Staph Infection of Dairy Products Through Additives

by Gopalan on  April 5, 2008 at 12:15 PM General Health News   - G J E 4
Staph Infection of Dairy Products Through Additives
It was the additives that led to infection of the dairy products in Guagdong province, Chinese authorities have said.

More than a hundred kids from three kindergartens in Zhuhai, a coastal city in the province fell ill last Wednesday after consuming high-calcium milk produced by Weiwei Daheng Dairy Company, a local business.

Victims were reported vomiting after drinking the products. The young patients were properly treated and discharged from hospital on Friday.

No serious consequences were reported from the hospitals.

The local food safety enforcement body said subsequently they had found staphylococcus aureus intestinotoxin, which might lead to digestive infection, from samples collected from both the hospitals and the same products in stock.

 The government warned consumers in five cities, Zhuhai, Jiangmen, Foshan, Zhongshan and Guangzhou, against the risk of drinking 150-ml high-calcium milk, which was packed on March 26, a local newspaper said.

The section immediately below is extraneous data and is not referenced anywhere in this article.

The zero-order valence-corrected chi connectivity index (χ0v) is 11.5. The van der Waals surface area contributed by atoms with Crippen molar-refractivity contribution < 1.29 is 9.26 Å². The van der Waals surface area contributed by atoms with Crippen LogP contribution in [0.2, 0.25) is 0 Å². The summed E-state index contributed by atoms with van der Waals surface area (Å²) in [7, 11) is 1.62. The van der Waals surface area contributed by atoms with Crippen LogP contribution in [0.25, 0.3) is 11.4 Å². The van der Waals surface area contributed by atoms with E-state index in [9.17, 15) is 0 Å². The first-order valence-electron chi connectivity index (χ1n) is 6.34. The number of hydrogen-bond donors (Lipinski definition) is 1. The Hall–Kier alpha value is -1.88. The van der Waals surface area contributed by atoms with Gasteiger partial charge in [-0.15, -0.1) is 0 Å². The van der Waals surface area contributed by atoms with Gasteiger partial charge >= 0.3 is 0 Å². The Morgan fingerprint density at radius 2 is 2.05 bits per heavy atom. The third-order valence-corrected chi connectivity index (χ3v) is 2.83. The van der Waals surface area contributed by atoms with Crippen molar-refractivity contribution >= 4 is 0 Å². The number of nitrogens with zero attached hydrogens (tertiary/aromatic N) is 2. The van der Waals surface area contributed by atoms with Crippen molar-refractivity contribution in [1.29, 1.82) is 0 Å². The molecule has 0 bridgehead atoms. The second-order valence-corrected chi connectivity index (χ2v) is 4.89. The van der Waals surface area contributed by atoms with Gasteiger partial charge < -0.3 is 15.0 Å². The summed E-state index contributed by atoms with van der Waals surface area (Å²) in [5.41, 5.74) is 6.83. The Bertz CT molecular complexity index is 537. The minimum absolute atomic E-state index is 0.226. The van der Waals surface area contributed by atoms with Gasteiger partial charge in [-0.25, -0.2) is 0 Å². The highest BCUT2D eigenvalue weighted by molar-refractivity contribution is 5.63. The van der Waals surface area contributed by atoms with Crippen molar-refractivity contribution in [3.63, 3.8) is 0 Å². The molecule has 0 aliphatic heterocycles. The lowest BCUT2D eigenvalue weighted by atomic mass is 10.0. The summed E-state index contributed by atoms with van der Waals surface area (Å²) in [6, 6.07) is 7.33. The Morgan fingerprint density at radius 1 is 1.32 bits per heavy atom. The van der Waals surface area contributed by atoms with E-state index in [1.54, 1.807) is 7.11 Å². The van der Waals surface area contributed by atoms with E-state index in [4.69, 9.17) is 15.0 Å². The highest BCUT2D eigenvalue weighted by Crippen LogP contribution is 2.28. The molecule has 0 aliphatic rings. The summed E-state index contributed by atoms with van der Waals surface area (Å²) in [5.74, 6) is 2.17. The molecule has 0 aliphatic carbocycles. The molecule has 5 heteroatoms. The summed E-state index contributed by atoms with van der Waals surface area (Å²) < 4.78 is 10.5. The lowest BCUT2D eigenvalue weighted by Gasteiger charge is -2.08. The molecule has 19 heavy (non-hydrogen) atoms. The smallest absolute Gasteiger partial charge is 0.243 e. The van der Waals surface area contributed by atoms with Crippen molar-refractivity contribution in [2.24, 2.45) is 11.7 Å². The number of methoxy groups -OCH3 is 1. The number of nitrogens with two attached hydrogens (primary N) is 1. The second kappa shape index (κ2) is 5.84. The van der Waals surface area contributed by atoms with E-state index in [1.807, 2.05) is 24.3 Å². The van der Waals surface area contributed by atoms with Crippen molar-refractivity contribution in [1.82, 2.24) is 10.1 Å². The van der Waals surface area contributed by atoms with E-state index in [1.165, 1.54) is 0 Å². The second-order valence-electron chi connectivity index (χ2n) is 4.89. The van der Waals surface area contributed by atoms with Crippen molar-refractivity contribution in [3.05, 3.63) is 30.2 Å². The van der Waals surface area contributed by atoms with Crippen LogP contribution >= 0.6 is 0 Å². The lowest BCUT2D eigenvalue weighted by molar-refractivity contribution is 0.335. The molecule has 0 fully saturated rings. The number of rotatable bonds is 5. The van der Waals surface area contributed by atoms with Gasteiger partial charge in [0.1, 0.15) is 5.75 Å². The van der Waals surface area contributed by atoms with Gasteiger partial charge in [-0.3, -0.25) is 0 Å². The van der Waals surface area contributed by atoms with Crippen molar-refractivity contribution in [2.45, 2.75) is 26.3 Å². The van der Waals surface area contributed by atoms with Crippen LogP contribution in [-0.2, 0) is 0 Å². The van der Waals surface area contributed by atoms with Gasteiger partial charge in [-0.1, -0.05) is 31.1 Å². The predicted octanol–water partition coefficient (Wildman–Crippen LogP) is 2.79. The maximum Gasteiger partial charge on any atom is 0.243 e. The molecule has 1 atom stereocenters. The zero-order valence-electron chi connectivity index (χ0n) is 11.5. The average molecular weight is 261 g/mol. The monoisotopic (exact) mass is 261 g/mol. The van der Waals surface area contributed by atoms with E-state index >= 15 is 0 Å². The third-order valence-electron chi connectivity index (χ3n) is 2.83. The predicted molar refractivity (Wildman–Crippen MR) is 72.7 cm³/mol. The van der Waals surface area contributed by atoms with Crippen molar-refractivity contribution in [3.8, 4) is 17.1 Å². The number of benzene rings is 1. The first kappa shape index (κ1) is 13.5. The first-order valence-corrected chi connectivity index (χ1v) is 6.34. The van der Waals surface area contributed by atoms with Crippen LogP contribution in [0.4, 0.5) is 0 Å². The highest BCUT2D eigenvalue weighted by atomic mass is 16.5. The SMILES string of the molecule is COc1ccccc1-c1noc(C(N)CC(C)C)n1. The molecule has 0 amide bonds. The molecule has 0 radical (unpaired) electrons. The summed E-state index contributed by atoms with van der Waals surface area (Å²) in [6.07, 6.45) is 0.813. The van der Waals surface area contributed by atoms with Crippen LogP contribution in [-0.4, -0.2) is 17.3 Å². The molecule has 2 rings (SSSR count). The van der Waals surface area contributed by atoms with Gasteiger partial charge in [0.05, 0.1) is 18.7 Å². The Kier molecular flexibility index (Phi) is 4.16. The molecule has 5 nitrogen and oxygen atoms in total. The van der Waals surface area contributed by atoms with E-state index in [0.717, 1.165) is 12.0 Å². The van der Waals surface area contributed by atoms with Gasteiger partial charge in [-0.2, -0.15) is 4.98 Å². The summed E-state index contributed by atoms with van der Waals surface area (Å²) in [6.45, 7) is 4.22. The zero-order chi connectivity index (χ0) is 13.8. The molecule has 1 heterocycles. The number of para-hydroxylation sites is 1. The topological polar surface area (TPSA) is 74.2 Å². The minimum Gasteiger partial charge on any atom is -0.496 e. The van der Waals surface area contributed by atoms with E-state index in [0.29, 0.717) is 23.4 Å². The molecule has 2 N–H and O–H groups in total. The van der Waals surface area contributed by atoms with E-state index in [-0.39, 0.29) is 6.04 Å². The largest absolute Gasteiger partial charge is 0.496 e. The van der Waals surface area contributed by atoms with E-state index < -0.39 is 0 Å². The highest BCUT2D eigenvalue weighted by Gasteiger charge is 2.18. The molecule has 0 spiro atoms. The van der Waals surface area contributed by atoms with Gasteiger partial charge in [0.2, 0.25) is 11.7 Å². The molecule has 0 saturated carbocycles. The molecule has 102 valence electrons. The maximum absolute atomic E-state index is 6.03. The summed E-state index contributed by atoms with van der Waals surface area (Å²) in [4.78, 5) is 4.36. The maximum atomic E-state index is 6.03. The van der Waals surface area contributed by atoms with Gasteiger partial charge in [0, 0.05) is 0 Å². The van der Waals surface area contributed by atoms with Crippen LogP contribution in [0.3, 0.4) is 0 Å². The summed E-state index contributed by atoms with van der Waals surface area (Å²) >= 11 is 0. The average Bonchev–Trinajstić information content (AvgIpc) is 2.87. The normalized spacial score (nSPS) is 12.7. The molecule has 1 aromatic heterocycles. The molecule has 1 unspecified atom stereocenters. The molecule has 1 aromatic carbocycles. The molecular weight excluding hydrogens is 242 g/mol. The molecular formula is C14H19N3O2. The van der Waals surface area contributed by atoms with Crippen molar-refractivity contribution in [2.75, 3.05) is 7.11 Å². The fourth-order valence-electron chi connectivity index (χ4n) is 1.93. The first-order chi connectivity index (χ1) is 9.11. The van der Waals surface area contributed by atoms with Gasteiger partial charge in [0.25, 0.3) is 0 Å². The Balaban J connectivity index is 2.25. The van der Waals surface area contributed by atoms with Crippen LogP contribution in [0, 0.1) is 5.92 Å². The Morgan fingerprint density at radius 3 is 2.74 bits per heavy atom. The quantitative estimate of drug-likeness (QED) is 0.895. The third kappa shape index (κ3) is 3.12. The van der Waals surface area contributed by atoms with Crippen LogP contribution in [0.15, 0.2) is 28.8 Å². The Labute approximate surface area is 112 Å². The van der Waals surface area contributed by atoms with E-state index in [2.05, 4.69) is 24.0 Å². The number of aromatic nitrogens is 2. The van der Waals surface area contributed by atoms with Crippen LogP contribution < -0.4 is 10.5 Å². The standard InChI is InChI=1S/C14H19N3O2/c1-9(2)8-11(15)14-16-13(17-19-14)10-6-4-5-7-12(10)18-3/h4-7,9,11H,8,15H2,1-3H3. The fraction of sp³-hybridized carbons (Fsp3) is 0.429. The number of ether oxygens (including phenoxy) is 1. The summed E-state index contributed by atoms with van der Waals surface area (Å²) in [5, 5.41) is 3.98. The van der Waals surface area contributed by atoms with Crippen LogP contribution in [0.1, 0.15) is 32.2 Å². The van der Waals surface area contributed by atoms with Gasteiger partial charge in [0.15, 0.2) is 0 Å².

While making a public apology and promising to compensate for the sick, the dairy company claimed a calcium material imported from the U.S. for producing the dairy products was problematic and blamed it for the infection.

The allegation, however, was not supported by the city health authority.

The staphylococcus aureus infection occurred because the additive adding process was not properly pasteurized, said a source from Zhuhai City Government.

Shortly after the outbreak of the incident, the provincial food safety agency had sealed up 4,167 boxes of the milk suspected of contamination while the manufacturer, Zhuhai Weiwei Daheng Dairy Company, recalled another 2,706 boxes of the same product.

After the incident, sales of Weiwei Daheng Dairy Company plunged by 60 percent, according to the company's marketing manager surnamed Xu.

The incident triggered the Zhuhai city government to start a comprehensive monitoring network which tracks problematic products and survey similar infectious outpatients in hospitals.

Source: Medindia

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